Magic Ink - Information Software and the Graphical Interface
posted by Gyan on Apr 7, 2007 - 29 comments

Super Mario World level editor

Level editor for Super Mario World.
You'll need a SNES emulator and a Super Mario World ROM.
(Ctrl+right-click to insert objects.)

posted by Tlogmer on Oct 20, 2005 - 19 comments

I don't need a widget for that, though

Is Mac OS X Becoming Crufty? I definitely think so.
posted by nthdegx on Aug 2, 2005 - 55 comments

The Commentator

Time commenting could be time coding. Day in, day out, you pull off star moves: gnarly algorithms, wicked refactorings, stunning optimizations. Why should you stop and explain? Yes, you've got plodders on your team, but hey — youAreAStar and yourTimeIsExpensive. Time spent explaining, documenting, commenting — dude! — that's time you could be using to crank out yet more mind-altering code. Welcome The Commentator.
posted by Lectrick on Aug 2, 2005 - 24 comments

"A Contrarian View of Open Source" -

"A Contrarian View of Open Source" - Bruce Sterling on the open source attitutude: "Don't like it? Hey, just reconfigure it yourself, don't bother me!" It's the Hippie Squat Model of software architecture. "If I want to paint the doors and floors bright blue and put the toilet right into the kitchen, why not?"
posted by GriffX on Aug 9, 2002 - 12 comments

The Dark Side of Google? Google's first annual programming contest was a shrewd way to encourage Java and Python programmers. But this may be shrewder than the programmers who entered the contest realized. David Egnor may have nabbed a cool $10,000 as the contest winner, but for all the other entries, Google nabbed "worldwide, perpetual, fully paid-up, nonexclusive" rights.
posted by ed on May 31, 2002 - 14 comments

CBT Cafe, for those who learn visually.

CBT Cafe, for those who learn visually. I was scouting around looking for Flash tutorials and stumbled on this site. The gimmick: they don't just teach you the code/effect/design, they actually walk you through it with a narrated Quicktime movie.

Currently serving Dreamweaver, Fireworks, Flash, Photoshop, Cleaner, Quicktime, EBay, and the MacOS.
posted by jragon on Mar 17, 2002 - 2 comments

Software projects are notorious for time and budget overruns (examples that come to mind include Mozilla and the Denver Airport baggage system). There are a large number of design methods, development processes, and programming methodologies that claim or hint at objective estimation of development schedules, project complexity, and programmer productivity. Unfortunately, they're all bunk.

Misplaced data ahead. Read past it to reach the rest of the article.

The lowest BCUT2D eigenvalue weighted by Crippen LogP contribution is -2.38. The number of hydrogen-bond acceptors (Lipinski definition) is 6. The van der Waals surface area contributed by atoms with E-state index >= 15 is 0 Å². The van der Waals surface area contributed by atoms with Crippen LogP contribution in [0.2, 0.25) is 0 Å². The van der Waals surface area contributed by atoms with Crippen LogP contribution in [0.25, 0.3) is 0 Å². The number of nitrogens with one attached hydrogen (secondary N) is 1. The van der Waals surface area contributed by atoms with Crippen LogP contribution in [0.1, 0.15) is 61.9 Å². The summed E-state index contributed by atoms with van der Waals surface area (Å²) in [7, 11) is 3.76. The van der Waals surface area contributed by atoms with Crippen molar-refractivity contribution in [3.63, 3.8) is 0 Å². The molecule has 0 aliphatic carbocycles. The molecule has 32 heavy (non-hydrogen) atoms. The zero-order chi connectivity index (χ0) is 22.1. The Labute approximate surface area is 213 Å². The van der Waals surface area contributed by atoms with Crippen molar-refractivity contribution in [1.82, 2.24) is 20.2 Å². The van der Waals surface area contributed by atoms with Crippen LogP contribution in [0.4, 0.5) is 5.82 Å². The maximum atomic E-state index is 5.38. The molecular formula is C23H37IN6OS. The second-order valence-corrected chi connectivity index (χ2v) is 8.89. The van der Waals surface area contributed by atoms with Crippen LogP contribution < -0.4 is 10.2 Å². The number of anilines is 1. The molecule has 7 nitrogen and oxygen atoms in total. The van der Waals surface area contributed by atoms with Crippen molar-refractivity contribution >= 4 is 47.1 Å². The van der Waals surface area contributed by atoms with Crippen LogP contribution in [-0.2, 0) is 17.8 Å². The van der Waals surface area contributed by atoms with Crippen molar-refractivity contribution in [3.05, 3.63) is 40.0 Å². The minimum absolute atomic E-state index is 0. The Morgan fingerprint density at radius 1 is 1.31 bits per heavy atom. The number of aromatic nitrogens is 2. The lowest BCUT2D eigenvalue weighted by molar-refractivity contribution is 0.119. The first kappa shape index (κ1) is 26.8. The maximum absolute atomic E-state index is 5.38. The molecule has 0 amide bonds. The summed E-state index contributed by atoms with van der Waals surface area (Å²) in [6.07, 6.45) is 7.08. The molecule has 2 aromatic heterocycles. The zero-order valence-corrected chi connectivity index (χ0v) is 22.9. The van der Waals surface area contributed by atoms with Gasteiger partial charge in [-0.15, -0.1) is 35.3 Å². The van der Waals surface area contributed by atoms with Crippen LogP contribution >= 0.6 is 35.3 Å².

"The creation of genuinely new software has far more in common with developing a new theory of physics than it does with producing cars or watches on an assembly line."

Programmers, try telling that one to your next customer.
posted by lagado on Nov 21, 2001 - 21 comments

Java is alive and kicking,

Java is alive and kicking, and this guy knows what to do with it. Check out his sexy alife experiments (art? science?) and this goofy game. (Warning: his stuff crashed my browser a couple of times, but was worth it. Most applets are available for download.)
posted by grumblebee on Nov 5, 2001 - 14 comments

Reassembled.

Reassembled. Assembler is back -- at least, in its latest, frozen form. Score one for indie content makers. (thanks to Zeldman; his exit page notes the new URL.)
posted by moz on Jul 27, 2001 - 4 comments

NYT celebrates 40 (or so) years of FORTRAN

NYT celebrates 40 (or so) years of FORTRAN
The computer language that started it all is remembered in this breezy Times article (reg. req.'d.). [I think it has to do with some recent reunion of original team-members, but any contemporary event to rationalize printing this is buried in the copy.] Do something high-level with your computer today to commemorate. Here's an ibiblio.org text with more information.
posted by rschram on Jun 13, 2001 - 5 comments

Article on New Scientist

Article on New Scientist about "software that turns everyday language into computer code".
posted by paladin on Apr 5, 2001 - 19 comments